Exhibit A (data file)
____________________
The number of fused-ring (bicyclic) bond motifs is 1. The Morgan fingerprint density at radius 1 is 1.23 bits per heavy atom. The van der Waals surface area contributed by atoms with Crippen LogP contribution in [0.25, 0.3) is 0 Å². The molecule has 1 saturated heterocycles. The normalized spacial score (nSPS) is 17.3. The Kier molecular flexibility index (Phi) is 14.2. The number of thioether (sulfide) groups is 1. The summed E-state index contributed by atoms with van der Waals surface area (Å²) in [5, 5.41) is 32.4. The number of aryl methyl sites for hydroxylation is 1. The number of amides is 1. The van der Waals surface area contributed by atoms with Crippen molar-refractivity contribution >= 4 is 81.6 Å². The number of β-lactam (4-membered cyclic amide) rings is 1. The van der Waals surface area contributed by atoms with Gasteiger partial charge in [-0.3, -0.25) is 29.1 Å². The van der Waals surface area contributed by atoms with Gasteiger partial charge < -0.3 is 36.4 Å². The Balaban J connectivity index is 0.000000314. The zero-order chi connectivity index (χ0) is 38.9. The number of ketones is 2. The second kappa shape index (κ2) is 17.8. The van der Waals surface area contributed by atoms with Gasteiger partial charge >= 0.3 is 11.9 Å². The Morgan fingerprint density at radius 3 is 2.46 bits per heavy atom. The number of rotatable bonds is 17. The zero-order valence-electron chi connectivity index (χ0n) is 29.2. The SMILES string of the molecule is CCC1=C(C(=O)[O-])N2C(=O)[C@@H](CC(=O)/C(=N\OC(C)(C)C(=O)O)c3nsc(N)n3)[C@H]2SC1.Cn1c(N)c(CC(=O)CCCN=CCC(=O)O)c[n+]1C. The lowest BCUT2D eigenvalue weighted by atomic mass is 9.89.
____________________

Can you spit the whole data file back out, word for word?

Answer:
The number of fused-ring (bicyclic) bond motifs is 1. The Morgan fingerprint density at radius 1 is 1.23 bits per heavy atom. The van der Waals surface area contributed by atoms with Crippen LogP contribution in [0.25, 0.3) is 0 Å². The molecule has 1 saturated heterocycles. The normalized spacial score (nSPS) is 17.3. The Kier molecular flexibility index (Phi) is 14.2. The number of thioether (sulfide) groups is 1. The summed E-state index contributed by atoms with van der Waals surface area (Å²) in [5, 5.41) is 32.4. The number of aryl methyl sites for hydroxylation is 1. The number of amides is 1. The van der Waals surface area contributed by atoms with Crippen molar-refractivity contribution >= 4 is 81.6 Å². The number of β-lactam (4-membered cyclic amide) rings is 1. The van der Waals surface area contributed by atoms with Gasteiger partial charge in [-0.3, -0.25) is 29.1 Å². The van der Waals surface area contributed by atoms with Gasteiger partial charge < -0.3 is 36.4 Å². The Balaban J connectivity index is 0.000000314. The zero-order chi connectivity index (χ0) is 38.9. The number of ketones is 2. The second kappa shape index (κ2) is 17.8. The van der Waals surface area contributed by atoms with Gasteiger partial charge >= 0.3 is 11.9 Å². The Morgan fingerprint density at radius 3 is 2.46 bits per heavy atom. The number of rotatable bonds is 17. The zero-order valence-electron chi connectivity index (χ0n) is 29.2. The SMILES string of the molecule is CCC1=C(C(=O)[O-])N2C(=O)[C@@H](CC(=O)/C(=N\OC(C)(C)C(=O)O)c3nsc(N)n3)[C@H]2SC1.Cn1c(N)c(CC(=O)CCCN=CCC(=O)O)c[n+]1C. The lowest BCUT2D eigenvalue weighted by atomic mass is 9.89.